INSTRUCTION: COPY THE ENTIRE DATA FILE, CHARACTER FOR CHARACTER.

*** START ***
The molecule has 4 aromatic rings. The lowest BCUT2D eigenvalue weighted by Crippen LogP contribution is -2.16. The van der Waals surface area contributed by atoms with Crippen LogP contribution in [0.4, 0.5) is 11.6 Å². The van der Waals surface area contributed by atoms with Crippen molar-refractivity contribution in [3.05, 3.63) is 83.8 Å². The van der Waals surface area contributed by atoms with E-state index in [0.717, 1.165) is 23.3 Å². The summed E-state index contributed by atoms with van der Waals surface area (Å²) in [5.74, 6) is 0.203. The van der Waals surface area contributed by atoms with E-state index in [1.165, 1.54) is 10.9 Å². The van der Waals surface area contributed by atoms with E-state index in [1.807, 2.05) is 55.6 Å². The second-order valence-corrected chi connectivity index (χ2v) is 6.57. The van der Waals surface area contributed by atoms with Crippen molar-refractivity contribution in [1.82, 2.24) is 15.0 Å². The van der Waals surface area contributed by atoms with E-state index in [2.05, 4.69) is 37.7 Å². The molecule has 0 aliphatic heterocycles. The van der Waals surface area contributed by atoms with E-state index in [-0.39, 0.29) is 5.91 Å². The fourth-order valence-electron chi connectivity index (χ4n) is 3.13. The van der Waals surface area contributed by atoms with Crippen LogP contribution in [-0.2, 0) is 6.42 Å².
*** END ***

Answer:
The molecule has 4 aromatic rings. The lowest BCUT2D eigenvalue weighted by Crippen LogP contribution is -2.16. The van der Waals surface area contributed by atoms with Crippen LogP contribution in [0.4, 0.5) is 11.6 Å². The van der Waals surface area contributed by atoms with Crippen molar-refractivity contribution in [3.05, 3.63) is 83.8 Å². The van der Waals surface area contributed by atoms with E-state index in [0.717, 1.165) is 23.3 Å². The summed E-state index contributed by atoms with van der Waals surface area (Å²) in [5.74, 6) is 0.203. The van der Waals surface area contributed by atoms with E-state index in [1.165, 1.54) is 10.9 Å². The van der Waals surface area contributed by atoms with E-state index in [1.807, 2.05) is 55.6 Å². The second-order valence-corrected chi connectivity index (χ2v) is 6.57. The van der Waals surface area contributed by atoms with Crippen molar-refractivity contribution in [1.82, 2.24) is 15.0 Å². The van der Waals surface area contributed by atoms with E-state index in [2.05, 4.69) is 37.7 Å². The molecule has 0 aliphatic heterocycles. The van der Waals surface area contributed by atoms with E-state index in [-0.39, 0.29) is 5.91 Å². The fourth-order valence-electron chi connectivity index (χ4n) is 3.13. The van der Waals surface area contributed by atoms with Crippen LogP contribution in [-0.2, 0) is 6.42 Å².